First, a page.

The United States has given Pacific Island nations notice that it plans to withdraw from the South Pacific Tuna Treaty, one of its most important aid, trade and geopolitical arrangements with the region.
The 27-year-old treaty is set to expire 12 months from the date of the withdrawal notice.
The announcement came after Washington agreed to pay $128 million ($US89m) for its 2016 fishing days, but within months reneged on the deal saying its fleet could not afford to pay.
The US action risks its boats being shut out of hundreds of thousands of square kilometres of ocean as other global fishing powers, including China, gain more access.
In a letter to the 17-nation Pacific Islands Forum Fisheries Agency (FFA), which controls the world’s biggest tuna fishery, the US State Department said under current conditions the treaty is “no longer viable”.
“Rather than serving as a means of facilitating opportunities for the US fleet to fish in the region, the treaty itself prevents the fleet from doing so,” said William Gibbons-Fly, the State Department’s director of marine conservation.
The South Pacific Tuna Treaty governs US access to the 322-kilometre exclusive economic zones of Pacific Island nations as well as providing aid and fisheries surveillance by the US military.
Pacific nations are angry about Washington’s repudiation of its agreement – signed in August – to buy 8,250 fishing days.
They have described the official notice of withdrawal from the South Pacific Tuna Treaty as “disappointing”.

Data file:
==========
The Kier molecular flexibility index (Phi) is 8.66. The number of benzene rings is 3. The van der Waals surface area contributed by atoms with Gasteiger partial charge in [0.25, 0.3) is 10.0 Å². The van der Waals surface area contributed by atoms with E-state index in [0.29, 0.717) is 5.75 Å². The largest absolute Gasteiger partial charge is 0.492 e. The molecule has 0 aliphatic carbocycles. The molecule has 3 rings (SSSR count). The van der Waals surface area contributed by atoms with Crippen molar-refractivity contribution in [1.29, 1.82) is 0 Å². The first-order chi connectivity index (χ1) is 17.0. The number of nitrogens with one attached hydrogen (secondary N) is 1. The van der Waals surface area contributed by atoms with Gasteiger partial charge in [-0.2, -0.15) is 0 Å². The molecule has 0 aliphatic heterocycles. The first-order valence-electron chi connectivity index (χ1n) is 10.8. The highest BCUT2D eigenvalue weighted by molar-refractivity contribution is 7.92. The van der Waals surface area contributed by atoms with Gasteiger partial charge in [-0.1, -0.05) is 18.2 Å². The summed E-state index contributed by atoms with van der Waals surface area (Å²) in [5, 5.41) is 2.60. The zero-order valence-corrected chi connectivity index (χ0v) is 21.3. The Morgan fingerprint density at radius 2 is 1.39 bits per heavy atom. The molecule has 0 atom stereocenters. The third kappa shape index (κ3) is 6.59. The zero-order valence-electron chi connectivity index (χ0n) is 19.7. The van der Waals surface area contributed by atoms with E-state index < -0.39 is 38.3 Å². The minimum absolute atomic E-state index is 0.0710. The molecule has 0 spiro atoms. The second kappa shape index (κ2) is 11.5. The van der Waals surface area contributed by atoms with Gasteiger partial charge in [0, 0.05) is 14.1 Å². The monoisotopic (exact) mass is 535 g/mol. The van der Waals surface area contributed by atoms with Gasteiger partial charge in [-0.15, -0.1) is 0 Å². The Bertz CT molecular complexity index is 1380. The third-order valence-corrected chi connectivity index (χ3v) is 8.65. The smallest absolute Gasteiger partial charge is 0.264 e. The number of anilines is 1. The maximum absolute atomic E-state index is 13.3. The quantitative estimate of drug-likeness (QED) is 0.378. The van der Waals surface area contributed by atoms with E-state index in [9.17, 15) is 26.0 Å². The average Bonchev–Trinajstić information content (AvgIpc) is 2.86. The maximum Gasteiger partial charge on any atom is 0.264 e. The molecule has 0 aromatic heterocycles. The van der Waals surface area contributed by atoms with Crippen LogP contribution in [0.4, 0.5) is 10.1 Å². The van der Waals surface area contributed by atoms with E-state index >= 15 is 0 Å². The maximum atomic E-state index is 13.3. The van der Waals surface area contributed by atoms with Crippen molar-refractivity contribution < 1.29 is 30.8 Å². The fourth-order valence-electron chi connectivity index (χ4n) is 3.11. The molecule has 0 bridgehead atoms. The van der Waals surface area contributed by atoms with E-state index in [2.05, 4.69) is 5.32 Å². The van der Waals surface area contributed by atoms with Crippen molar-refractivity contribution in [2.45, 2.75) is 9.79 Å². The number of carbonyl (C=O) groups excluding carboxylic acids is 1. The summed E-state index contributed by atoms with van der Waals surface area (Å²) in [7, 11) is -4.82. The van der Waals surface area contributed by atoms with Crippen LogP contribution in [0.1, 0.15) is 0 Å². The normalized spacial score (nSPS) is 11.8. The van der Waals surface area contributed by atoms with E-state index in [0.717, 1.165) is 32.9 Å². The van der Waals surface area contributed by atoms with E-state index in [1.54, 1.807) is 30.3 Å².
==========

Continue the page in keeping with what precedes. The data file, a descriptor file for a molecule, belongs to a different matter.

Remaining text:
For some of the smaller Pacific states, such as Tokelau, the impact of the US reneging payments for its 2016 fishing days is frightening.
Almost half of Tokelau’s Government budget is provided by fishing fees and three quarters of its days were allocated to the US. Funding for schools, health clinics and roads is now at risk.
US open to talks on ‘restructuring’ treaty
The usual season for negotiating annual fishing access is over, so Pacific nations are likely to be forced to offer the unwanted US fishing days in a fire sale, costing them dearly.
Despite the dispute over the US fishing days, the Pacific countries are keen to see the treaty continue.
“We still see a very, very strong role for having the treaty between the Pacific countries and the US,” FFA deputy director general Wez Norris told the ABC’s Pacific Beat program.
“It is just a matter of modernising it and making sure it reflects the real situation both in terms of the geo-political arrangements and the way that the fishery is managed and access is sold these days.”
Washington has left the door open for negotiations on a new arrangement.
“The United States valued deeply its relationship with the Pacific Island parties over the life of the Treaty,” Mr Gibbons-Fly said in his letter.
“The United States stands ready to engage in discussions to determine whether the treaty can be restructured to provide benefits to both sides in the long-term.”
Pacific nations are due to meet in early February to prepare a response for the US Government.
ABC Pacific economic and business reporter